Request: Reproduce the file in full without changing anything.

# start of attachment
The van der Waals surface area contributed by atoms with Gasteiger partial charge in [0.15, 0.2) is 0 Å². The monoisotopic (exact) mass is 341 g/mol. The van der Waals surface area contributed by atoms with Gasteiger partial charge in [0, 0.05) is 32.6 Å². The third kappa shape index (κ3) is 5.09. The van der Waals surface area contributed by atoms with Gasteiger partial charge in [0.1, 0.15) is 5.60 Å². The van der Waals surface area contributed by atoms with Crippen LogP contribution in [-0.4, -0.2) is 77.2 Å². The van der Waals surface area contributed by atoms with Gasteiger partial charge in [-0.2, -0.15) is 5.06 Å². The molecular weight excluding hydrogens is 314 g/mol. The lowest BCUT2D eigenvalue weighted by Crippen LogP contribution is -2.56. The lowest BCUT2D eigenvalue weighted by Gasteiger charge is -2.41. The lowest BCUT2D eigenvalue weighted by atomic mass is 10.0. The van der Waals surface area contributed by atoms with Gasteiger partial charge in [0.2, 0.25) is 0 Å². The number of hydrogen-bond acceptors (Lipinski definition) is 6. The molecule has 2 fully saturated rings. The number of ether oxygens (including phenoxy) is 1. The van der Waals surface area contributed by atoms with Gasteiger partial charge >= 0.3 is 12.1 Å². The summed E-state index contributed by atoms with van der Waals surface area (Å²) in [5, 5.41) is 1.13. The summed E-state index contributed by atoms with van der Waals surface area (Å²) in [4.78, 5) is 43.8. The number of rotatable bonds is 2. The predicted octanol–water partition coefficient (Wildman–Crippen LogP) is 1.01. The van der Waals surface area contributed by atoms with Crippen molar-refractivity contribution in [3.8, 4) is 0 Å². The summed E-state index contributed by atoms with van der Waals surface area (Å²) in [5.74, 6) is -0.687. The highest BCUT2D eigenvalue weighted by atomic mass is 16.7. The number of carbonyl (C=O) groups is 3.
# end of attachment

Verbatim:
The van der Waals surface area contributed by atoms with Gasteiger partial charge in [0.15, 0.2) is 0 Å². The monoisotopic (exact) mass is 341 g/mol. The van der Waals surface area contributed by atoms with Gasteiger partial charge in [0, 0.05) is 32.6 Å². The third kappa shape index (κ3) is 5.09. The van der Waals surface area contributed by atoms with Gasteiger partial charge in [0.1, 0.15) is 5.60 Å². The van der Waals surface area contributed by atoms with Crippen LogP contribution in [-0.4, -0.2) is 77.2 Å². The van der Waals surface area contributed by atoms with Gasteiger partial charge in [-0.2, -0.15) is 5.06 Å². The molecular weight excluding hydrogens is 314 g/mol. The lowest BCUT2D eigenvalue weighted by Crippen LogP contribution is -2.56. The lowest BCUT2D eigenvalue weighted by Gasteiger charge is -2.41. The lowest BCUT2D eigenvalue weighted by atomic mass is 10.0. The van der Waals surface area contributed by atoms with Gasteiger partial charge in [0.2, 0.25) is 0 Å². The number of hydrogen-bond acceptors (Lipinski definition) is 6. The molecule has 2 fully saturated rings. The number of ether oxygens (including phenoxy) is 1. The van der Waals surface area contributed by atoms with Gasteiger partial charge >= 0.3 is 12.1 Å². The summed E-state index contributed by atoms with van der Waals surface area (Å²) in [5, 5.41) is 1.13. The summed E-state index contributed by atoms with van der Waals surface area (Å²) in [4.78, 5) is 43.8. The number of rotatable bonds is 2. The predicted octanol–water partition coefficient (Wildman–Crippen LogP) is 1.01. The van der Waals surface area contributed by atoms with Crippen molar-refractivity contribution in [3.8, 4) is 0 Å². The summed E-state index contributed by atoms with van der Waals surface area (Å²) in [5.74, 6) is -0.687. The highest BCUT2D eigenvalue weighted by atomic mass is 16.7. The number of carbonyl (C=O) groups is 3.